One problem with the daily categories on this blog is that some are much easier to fill than others. I always have inspiration to write about autofabrication, media or memory and rarely miss the opportunity to report about my week, but I never quite know what to do with News & Events Day. I could change the categories, but that feels like cheating, especially as long as I haven’t seriously experimented with the idea of having a News & Events Day. Then my twitter account suddenly overflowed with news of the dedication of the George W. Bush Presidential Library and Museum – an event if ever there was one, and FDR-related too!
Roosevelt was the first president to create a presidential library and museum (in 1938; it was dedicated in 1941). Although his archives could easily have gone to the National Archives (NARA) or the Library of Congress, he wanted to keep his paper heritage together, with a large collection of artefacts and a permanent exhibition for tourists. This idea of establishing a presidential library and museum really caught on – in 1955 it became a federal law that every president should have a presidential library (to be administered by NARA), but usually also including a center or institute dedicated to the legacy of the president in question.
The Bush Center, which was dedicated on April 25th 2013 and is open to the general public as of this coming Wednesday, is the thirteenth presidential library. The others are dedicated to FDR’s predecessor Hoover (who was still alive when FDR opened his library, and stole the good idea), and his successors Truman, Eisenhower, Kennedy, Johnson, Nixon, Ford, Carter, Reagan, Bush sr. and Clinton. The George W. Bush Presidential Library and Museum holds: 70 million pages of paper records; 43,000 artefacts (including the bullhorn Bush used to speak to first responders working on ground zero after September 11, 2001, and a custom-designed dress worn by his wife during an important dinner); eighty terabytes of electronic information, including more than 200 million emails and 4 million digital photographs; and nearly 50,000 audio and video tapes. In short, more than we’ll ever want to know or be able to plough through.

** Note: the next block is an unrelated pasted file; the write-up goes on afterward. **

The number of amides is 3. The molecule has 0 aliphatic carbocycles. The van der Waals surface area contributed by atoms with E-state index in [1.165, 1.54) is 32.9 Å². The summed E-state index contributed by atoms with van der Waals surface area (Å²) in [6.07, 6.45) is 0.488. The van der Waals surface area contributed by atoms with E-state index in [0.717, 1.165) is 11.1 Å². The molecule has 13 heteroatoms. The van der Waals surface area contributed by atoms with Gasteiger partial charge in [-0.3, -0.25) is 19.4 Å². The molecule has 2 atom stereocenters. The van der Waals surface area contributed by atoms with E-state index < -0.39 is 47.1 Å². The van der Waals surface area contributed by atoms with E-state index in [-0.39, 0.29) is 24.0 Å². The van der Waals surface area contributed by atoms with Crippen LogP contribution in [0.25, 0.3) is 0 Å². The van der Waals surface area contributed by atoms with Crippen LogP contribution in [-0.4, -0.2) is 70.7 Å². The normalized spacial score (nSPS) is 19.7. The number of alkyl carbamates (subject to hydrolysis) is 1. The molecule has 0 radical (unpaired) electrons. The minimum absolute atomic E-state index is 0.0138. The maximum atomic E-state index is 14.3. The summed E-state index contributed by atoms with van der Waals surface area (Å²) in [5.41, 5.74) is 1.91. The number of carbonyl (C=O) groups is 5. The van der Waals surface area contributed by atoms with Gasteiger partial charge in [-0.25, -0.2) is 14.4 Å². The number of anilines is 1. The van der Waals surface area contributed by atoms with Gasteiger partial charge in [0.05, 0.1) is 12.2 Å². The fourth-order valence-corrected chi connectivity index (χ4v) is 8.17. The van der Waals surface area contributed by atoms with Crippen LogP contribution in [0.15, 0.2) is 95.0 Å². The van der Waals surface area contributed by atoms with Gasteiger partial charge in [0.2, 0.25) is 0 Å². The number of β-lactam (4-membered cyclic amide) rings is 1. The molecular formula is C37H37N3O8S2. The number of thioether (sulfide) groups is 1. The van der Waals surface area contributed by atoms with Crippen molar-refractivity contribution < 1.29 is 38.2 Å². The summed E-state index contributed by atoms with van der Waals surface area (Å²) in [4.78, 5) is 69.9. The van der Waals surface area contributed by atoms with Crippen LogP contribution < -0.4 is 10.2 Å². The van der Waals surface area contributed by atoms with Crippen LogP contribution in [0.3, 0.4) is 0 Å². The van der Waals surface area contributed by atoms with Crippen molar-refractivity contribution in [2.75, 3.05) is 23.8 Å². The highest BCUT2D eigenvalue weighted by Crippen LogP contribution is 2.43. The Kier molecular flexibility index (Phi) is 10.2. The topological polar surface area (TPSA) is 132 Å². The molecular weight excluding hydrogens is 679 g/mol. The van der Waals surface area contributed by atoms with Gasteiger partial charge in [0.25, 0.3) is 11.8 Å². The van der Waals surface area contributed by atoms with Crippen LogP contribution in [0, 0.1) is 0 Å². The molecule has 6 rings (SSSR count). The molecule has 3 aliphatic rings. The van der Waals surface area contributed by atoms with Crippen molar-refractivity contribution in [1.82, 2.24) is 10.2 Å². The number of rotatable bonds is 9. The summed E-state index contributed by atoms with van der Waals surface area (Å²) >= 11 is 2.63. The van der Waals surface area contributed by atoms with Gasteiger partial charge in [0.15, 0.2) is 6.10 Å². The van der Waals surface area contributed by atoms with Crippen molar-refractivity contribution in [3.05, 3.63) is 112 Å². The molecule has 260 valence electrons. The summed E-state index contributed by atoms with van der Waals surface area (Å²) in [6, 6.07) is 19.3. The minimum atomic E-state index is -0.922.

The idea of creating a Presidential Library remains very intriguing (especially now that it will be Autofabrication Day in a few minutes), as does the presidential library system. As the NARA-website says: “Presidential Libraries promote understanding of the presidency and the American experience. We preserve and provide access to historical materials, support research, and create interactive programs and exhibits that educate and inspire.” So there is a claim that “the American experience” (which of course is not ONE thing) is reflected in these institutions, which are actually generally highly political and celebratory. Although I think there was (and is) also real idealism at the bottom of these institutions, there is something undeniably megalomaniac about creating an institution for research and education about yourself. It’s now a standard practice, but in Roosevelt’s time, it was understandably also received with skepticism. One of my favorite cartoons reflecting that is this.